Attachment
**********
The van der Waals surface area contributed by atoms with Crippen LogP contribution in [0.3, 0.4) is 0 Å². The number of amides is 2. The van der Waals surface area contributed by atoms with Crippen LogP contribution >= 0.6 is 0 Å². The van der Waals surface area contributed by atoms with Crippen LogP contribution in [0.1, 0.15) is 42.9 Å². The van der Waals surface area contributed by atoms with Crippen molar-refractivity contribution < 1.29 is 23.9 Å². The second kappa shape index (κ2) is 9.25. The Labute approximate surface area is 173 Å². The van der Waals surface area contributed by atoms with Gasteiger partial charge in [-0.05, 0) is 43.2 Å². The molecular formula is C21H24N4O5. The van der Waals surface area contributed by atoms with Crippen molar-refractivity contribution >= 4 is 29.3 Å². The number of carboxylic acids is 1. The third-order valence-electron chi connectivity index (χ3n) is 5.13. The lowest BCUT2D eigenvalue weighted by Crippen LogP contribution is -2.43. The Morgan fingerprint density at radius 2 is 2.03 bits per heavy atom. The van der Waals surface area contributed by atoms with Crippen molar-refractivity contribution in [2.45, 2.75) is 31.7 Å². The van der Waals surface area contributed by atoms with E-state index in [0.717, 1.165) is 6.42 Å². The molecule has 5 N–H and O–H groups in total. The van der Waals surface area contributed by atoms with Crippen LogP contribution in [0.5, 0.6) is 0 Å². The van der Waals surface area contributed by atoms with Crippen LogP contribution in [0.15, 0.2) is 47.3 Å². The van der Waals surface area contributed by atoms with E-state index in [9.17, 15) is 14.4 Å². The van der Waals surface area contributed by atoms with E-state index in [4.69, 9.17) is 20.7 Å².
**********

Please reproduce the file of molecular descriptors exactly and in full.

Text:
The van der Waals surface area contributed by atoms with Crippen LogP contribution in [0.3, 0.4) is 0 Å². The number of amides is 2. The van der Waals surface area contributed by atoms with Crippen LogP contribution >= 0.6 is 0 Å². The van der Waals surface area contributed by atoms with Crippen LogP contribution in [0.1, 0.15) is 42.9 Å². The van der Waals surface area contributed by atoms with Crippen molar-refractivity contribution < 1.29 is 23.9 Å². The second kappa shape index (κ2) is 9.25. The Labute approximate surface area is 173 Å². The van der Waals surface area contributed by atoms with Gasteiger partial charge in [-0.05, 0) is 43.2 Å². The molecular formula is C21H24N4O5. The van der Waals surface area contributed by atoms with Crippen molar-refractivity contribution >= 4 is 29.3 Å². The number of carboxylic acids is 1. The third-order valence-electron chi connectivity index (χ3n) is 5.13. The lowest BCUT2D eigenvalue weighted by Crippen LogP contribution is -2.43. The Morgan fingerprint density at radius 2 is 2.03 bits per heavy atom. The van der Waals surface area contributed by atoms with Crippen molar-refractivity contribution in [2.45, 2.75) is 31.7 Å². The van der Waals surface area contributed by atoms with E-state index in [0.717, 1.165) is 6.42 Å². The molecule has 5 N–H and O–H groups in total. The van der Waals surface area contributed by atoms with Crippen LogP contribution in [0.5, 0.6) is 0 Å². The van der Waals surface area contributed by atoms with Crippen LogP contribution in [0.15, 0.2) is 47.3 Å². The van der Waals surface area contributed by atoms with E-state index in [9.17, 15) is 14.4 Å². The van der Waals surface area contributed by atoms with E-state index in [4.69, 9.17) is 20.7 Å².